discretionary expense accruals as compared to CFOs with

high EM-Ethics.

508 C. A. Beaudoin et al.

123

The Mediating Role of Moral Disengagement

We posit that moral disengagement is the mechanism

through which the interaction between EM-Ethics and

incentives is activated, with high (low) moral disengage-

ment propensity exacerbating (diminishing) earnings

management behavior. That is, we expect that CFOs’ EM-

Ethics will significantly influence their tendencies to mor-

ally disengage and give into incentives. Moral disengage-

ment propensity will, in turn, differentially affect the level

of CFOs’ expense accruals depending on the presence or

absence of incentive conflict. Moral disengagement occurs

through a set of eight interrelated cognitive mechanisms

that allow an individual to disengage self-sanctions that

govern his/her behavior (Bandura 1986, 1991, 2002).
3

According to Bandura (1999), people adopt moral stan-

dards (e.g., ideals and values) which, when activated, serve

as self-reactive deterrents for unethical behavior. However,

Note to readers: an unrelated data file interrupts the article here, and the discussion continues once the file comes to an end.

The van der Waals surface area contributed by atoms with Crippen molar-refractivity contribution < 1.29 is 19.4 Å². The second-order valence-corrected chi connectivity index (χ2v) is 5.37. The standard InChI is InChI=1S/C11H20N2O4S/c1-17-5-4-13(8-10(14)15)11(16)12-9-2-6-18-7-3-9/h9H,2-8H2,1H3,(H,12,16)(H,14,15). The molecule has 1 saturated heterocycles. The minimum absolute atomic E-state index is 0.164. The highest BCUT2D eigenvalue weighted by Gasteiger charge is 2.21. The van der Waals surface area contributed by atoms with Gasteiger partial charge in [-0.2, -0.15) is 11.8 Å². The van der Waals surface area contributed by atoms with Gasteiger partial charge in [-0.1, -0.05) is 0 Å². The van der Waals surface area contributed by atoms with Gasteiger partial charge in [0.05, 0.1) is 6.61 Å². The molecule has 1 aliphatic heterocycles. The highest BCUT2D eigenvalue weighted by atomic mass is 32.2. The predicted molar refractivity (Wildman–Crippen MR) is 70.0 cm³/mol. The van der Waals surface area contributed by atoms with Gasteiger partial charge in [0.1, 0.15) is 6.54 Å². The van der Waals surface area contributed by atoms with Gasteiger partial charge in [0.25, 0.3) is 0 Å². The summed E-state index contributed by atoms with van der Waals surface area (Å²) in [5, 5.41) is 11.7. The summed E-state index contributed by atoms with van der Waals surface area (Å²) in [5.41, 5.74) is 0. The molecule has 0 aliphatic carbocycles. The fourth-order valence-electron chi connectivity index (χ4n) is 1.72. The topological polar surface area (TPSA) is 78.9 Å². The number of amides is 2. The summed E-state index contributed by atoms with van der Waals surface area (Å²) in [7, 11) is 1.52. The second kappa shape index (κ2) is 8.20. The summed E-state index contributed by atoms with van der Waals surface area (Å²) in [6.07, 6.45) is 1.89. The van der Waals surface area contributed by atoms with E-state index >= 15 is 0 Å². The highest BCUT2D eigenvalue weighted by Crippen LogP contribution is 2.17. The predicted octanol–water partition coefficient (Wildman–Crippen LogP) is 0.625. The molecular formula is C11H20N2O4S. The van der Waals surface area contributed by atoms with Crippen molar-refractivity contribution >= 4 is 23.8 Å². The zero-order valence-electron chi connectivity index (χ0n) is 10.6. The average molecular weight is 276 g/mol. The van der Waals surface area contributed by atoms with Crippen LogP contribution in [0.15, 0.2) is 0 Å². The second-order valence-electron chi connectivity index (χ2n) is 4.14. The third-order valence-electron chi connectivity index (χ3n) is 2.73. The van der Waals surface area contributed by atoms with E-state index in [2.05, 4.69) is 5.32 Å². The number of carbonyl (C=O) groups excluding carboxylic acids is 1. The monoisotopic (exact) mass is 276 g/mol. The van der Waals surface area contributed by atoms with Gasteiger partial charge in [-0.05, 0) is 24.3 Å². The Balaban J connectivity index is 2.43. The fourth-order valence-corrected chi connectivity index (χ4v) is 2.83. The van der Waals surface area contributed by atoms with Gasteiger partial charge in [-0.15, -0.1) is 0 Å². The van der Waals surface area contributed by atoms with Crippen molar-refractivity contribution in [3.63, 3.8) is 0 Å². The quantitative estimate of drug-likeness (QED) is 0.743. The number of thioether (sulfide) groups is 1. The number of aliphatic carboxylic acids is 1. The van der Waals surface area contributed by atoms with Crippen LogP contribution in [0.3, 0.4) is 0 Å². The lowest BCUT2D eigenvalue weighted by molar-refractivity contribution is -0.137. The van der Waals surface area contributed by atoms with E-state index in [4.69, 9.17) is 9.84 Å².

individuals use strategies to rationalize, justify, or down-

play their unethical choices—i.e., to disengage their moral

standards from their conduct—thereby protecting their

self-image, minimizing cognitive distress and allowing

them to act unethically (Bandura et al. 1996). Moral dis-

engagement theory has been used to explain why individ-

uals knowingly engage in socially inappropriate/delinquent

behaviors (e.g., Moore et al. 2012; Naquin et al. 2010) and

what cognitions underlie various self-serving behavior such

as corporate wrong doing, corruption, and political vio-

lence (e.g., Bandura 1990; Moore 2008).

We suggest that an individual’s EM-Ethics is inversely

related to their propensity to disengage their personal moral

standards from their conduct. For example, CFOs with high

EM-Ethics should be generally less willing to view earn-

ings management as an acceptable practice. As a result,

high EM-Ethics CFOs will be more likely to activate their

own personal moral standards, making it more difficult for

them to adopt strategies to rationalize/downplay unethical

behavior; in this way, tendencies to morally disengage or